Industry group gets a new leader

Kenneth Allen, an experienced executive in the high-tech world, was chosen last week as executive director of the American Council for Technology (ACT) and the Industry Advisory Council (IAC), the industry/government association.

Allen joins the dual organization as it is growing but still facing the challenge of attracting more government members. He replaces Joiwind Ronen, who served in the job for two years and announced last December that she was returning to her focus on humanitarian social justice issues.

“I’m coming into an organization that has nothing but tremendous opportunities,” Allen said. “We need to increase our government involvement, let more people know what IAC and ACT bring to the table. The forum is unique among Washington [D.C.] organizations, where government and industry are working on a common vision.”

The biggest challenge is to demonstrate to more people the forum’s benefit and “how to do a better job of using technology to do a better job to improve government services,” he said.

Allen is executive director of the Partnership for Public Warning, a public/

private partnership in which government and industry leaders work together to improve U.S. public warning systems. Technology plays a large part in the alert systems that the partnership has been advocating since the Sept. 11, 2001, terrorist attacks.

His résumé reflects a wealth of government and nongovernment experience.

“His knowledge of government will be a valuable asset to the organization as we move into the future,” said Barry West, president of ACT. “More importantly, he understands the value of public/private partnerships and knows how to forge effective relationships with leaders in both government and industry.”

ACT is a nonprofit organization committed to helping the information technology community improve government. The organization provides education, programming and networking opportunities for IT professionals. It represents more than 50,000 IT professionals worldwide.

IAC represents approximately 470 IT companies, up from 400 a year ago. Its mission is to bring industry and government executives together to network and build partnerships.

Balancing the needs of the two independent yet connected organizations will be Allen’s toughest challenge, said Bob Woods, president of Topside Consulting, who was a member of the team that searched for a new director.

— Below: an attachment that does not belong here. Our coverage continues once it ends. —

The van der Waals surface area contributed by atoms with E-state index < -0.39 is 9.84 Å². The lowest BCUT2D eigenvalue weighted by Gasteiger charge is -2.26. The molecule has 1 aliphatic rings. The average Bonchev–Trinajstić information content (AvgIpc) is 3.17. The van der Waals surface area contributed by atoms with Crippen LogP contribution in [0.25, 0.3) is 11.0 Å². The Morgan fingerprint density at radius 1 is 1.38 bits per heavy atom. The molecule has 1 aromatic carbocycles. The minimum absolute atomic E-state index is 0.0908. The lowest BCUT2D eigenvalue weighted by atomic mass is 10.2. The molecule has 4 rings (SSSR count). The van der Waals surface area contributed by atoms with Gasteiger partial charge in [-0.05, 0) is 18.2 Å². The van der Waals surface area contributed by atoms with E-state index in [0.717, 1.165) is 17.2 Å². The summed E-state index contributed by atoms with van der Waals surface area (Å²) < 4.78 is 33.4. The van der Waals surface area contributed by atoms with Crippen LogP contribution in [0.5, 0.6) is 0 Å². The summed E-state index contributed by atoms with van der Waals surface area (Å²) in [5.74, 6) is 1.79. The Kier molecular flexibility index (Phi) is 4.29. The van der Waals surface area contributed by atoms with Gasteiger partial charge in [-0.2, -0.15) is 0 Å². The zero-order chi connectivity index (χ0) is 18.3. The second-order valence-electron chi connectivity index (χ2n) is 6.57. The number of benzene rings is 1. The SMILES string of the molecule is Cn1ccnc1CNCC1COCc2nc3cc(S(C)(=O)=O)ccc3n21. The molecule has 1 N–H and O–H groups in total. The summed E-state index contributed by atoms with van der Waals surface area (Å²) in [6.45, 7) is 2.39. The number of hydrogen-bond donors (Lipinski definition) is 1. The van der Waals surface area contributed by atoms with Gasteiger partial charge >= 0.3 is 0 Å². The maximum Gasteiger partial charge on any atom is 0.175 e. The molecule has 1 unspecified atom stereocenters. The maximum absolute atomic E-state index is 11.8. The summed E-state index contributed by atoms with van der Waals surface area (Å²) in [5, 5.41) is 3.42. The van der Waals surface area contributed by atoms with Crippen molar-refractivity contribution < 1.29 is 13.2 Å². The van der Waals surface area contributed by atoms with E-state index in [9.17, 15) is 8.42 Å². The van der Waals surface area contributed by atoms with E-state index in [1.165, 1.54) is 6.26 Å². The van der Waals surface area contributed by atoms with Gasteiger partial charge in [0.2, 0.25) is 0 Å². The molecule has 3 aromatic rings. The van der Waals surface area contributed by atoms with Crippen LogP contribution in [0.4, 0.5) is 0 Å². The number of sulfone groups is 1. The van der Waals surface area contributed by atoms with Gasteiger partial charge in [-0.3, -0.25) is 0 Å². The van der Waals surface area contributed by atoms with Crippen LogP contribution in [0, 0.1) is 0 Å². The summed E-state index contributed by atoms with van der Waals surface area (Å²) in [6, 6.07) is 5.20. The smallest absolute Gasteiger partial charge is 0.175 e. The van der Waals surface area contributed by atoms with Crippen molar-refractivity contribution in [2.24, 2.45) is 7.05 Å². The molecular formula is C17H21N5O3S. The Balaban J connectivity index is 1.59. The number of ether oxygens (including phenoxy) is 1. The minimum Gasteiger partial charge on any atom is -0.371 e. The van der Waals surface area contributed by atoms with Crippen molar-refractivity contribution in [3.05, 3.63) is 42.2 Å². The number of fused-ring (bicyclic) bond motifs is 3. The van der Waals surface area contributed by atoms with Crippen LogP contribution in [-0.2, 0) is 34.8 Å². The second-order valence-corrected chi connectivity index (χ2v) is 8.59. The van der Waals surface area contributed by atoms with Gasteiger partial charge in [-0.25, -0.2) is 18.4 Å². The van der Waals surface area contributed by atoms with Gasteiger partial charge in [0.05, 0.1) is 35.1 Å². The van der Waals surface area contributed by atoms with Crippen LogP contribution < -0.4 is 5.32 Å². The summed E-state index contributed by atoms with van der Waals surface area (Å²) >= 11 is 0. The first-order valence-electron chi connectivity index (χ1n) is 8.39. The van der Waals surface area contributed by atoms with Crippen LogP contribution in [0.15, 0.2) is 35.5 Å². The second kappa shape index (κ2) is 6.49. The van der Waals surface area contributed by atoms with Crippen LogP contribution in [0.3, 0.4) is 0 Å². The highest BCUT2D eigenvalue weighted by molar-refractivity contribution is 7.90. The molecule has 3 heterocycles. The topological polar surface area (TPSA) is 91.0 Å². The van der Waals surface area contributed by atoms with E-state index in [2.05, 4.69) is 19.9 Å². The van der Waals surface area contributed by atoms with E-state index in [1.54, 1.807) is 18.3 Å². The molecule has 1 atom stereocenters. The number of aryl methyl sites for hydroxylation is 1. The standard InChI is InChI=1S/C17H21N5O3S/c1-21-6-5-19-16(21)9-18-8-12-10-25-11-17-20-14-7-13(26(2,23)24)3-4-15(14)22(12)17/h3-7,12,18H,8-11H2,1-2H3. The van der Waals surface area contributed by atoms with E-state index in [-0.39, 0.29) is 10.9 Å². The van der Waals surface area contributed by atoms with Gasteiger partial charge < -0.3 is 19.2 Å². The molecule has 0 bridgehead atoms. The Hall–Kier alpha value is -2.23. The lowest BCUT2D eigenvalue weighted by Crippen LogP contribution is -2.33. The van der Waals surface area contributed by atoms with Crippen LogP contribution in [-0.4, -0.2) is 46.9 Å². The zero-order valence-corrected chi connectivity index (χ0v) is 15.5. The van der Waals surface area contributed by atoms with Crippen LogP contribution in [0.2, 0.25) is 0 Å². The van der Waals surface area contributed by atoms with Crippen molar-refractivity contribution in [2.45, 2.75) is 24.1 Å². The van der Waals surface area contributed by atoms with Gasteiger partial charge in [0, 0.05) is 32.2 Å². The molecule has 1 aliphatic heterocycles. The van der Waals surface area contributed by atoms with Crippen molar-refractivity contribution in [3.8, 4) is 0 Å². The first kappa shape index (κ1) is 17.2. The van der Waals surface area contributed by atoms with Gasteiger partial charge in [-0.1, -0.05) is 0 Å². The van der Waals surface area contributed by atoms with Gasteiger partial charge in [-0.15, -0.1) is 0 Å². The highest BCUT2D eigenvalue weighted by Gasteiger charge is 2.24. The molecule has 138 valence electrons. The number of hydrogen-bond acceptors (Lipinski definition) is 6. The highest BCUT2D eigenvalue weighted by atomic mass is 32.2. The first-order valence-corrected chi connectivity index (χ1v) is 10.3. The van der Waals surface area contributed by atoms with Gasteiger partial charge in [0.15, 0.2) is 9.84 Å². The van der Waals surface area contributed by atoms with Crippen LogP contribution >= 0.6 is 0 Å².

“We do face a stretch where the job has gotten a lot more complicated,” Woods said. “We’re trying to grow ACT on one side and see a fairly substantial growth for IAC. It’s two challenging jobs that are growing.”

The organizations are appealing to many newcomers to the federal IT market who want to get a foot in the door and need to learn how the market works.

“Selling to the government continues to be a key thing that a lot of companies coming into IAC want to learn about,” West said. “We can have a value-add. I continue to run into companies that are asking, ‘What are the best practices and what is their niche?’ ”

Allen, who starts his new post March 28, said he is uncertain about the future of the Partnership for Public Warning. Although the organization is likely to be discontinued, he said he hoped to find other organizations that could pick up its functions.

The Kenneth Allen file

New job: Executive director of the American Council for Technology and Industry Advisory Council.

Previous experience: Allen has served as executive director of the Partnership for Public Warning; executive vice president and chief executive officer of the National Newspaper Association; senior vice president for government relations and president of the Information Industry Association, which represents more than 800 technology companies; and senior staff member in the Office of Information and Regulatory Affairs at the Office of Management and Budget.

Education: He has a bachelor’s degree in political science from the University of Illinois and a master’s degree in management and administration from George Washington University.

Quote: “I have always been on the cusp of government and industry. I am a strong believer in public/private partnerships.”

NEXT STORY: Lorentz joins FSG

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